In a recent article on prostate cancer, Dr. David Samadi stated that Mitt Romney had recently had prostate surgery performed by Dr. Thomas Ahlering and he was recovering successfully. Dr. David Samadi said that he is expected to be back to good health very soon, and that he expects to see Romney running for the open Senate position in Utah, and that is why he is sharing the results of his surgery.
Dr. David Samadi is a highly respected surgeon at Lenox Hill Hospital, Chairman of Urology and Chief of Robotic Surgery until 2009, and Professor of Urology at the Hofstra School of Medicine. Today, he is also a major Fox News Contributor for Science and Health, which he began as a Medical Consultant in 2009.
At Fox News, he is known to be very fair and compassionate with those in the news stories that who he is reporting on. Dr. David Samadi brings health-related discoveries and up-to-date research projects to the public with educated reports and articles. As an expert, he is a regular contributor to Huff Post, too. Dr. David Samadi served at the Mount Sinai Medical Center as the Vice Chair of Urology and Chief of Robotics mainly treating prostate patients. His work involved surgery, prevention, and focal therapy of men who had been diagnosed with this cancer. Each patient is treated individually at Mt. Sanai with the highest level of care.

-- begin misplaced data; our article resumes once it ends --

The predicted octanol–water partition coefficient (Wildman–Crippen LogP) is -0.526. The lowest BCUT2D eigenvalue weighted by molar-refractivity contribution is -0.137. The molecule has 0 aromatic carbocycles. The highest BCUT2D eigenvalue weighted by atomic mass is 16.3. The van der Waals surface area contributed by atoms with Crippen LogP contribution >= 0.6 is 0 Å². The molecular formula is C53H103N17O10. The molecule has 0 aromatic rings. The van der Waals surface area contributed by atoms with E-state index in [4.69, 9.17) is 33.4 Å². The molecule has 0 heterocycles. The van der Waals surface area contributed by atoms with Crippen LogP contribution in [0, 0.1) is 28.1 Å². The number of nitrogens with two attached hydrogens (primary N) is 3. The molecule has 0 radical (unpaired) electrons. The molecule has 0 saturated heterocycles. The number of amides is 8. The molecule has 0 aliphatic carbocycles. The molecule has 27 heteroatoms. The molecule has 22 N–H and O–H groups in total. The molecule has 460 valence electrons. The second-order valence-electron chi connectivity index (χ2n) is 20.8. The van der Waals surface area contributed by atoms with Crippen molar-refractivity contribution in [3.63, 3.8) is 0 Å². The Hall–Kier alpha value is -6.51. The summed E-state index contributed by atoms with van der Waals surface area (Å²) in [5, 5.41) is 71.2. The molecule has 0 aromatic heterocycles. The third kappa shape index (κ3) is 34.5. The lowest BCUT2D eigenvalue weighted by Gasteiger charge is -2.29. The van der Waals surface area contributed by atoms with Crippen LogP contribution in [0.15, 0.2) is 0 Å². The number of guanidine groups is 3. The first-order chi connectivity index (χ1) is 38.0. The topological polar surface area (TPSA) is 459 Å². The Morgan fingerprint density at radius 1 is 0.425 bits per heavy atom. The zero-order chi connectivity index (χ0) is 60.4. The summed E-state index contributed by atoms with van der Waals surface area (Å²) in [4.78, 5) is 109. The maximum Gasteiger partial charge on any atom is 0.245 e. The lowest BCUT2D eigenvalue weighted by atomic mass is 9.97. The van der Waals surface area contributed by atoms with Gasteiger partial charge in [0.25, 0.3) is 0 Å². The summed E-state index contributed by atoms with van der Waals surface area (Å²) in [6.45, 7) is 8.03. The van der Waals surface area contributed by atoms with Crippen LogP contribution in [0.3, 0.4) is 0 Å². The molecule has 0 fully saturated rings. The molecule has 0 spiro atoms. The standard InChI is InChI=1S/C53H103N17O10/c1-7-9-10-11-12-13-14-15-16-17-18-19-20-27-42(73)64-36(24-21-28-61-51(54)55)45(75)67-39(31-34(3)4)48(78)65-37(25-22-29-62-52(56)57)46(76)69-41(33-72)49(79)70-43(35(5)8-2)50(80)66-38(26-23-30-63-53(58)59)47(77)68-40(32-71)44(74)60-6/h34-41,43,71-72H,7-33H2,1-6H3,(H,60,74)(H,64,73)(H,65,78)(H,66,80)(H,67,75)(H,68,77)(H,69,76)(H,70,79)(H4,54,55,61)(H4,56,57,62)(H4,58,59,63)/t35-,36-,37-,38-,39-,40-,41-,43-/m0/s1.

At the Columbia Presbyterian in New York, Dr. David Samadi served as the director of Laparoscopic surgery for five years and was considered the prostate cancer expert at Columbia from 2002 – May 2007. Prostrate cancer affects older men over 65, and Romney is now 70. Last year, over 161,000 men were diagnosed with prostate cancer, and the number is expected to grow to over 164,000 in 2018. Several politicians have been treated in the past decade for prostate cancer including John Kerry and Colin Powell, and they have totally recovered with no recurrences to date.
Prostate cancer occurs more today than breast cancer in women, but most men are successfully treated. Prostate cancer is mainly treated with surgery or radiation, and in rare cases, both treatments are used. Take the time to discuss the pros and cons with your urologist or oncologist, so you are able to make the best decision for you and your circumstances.
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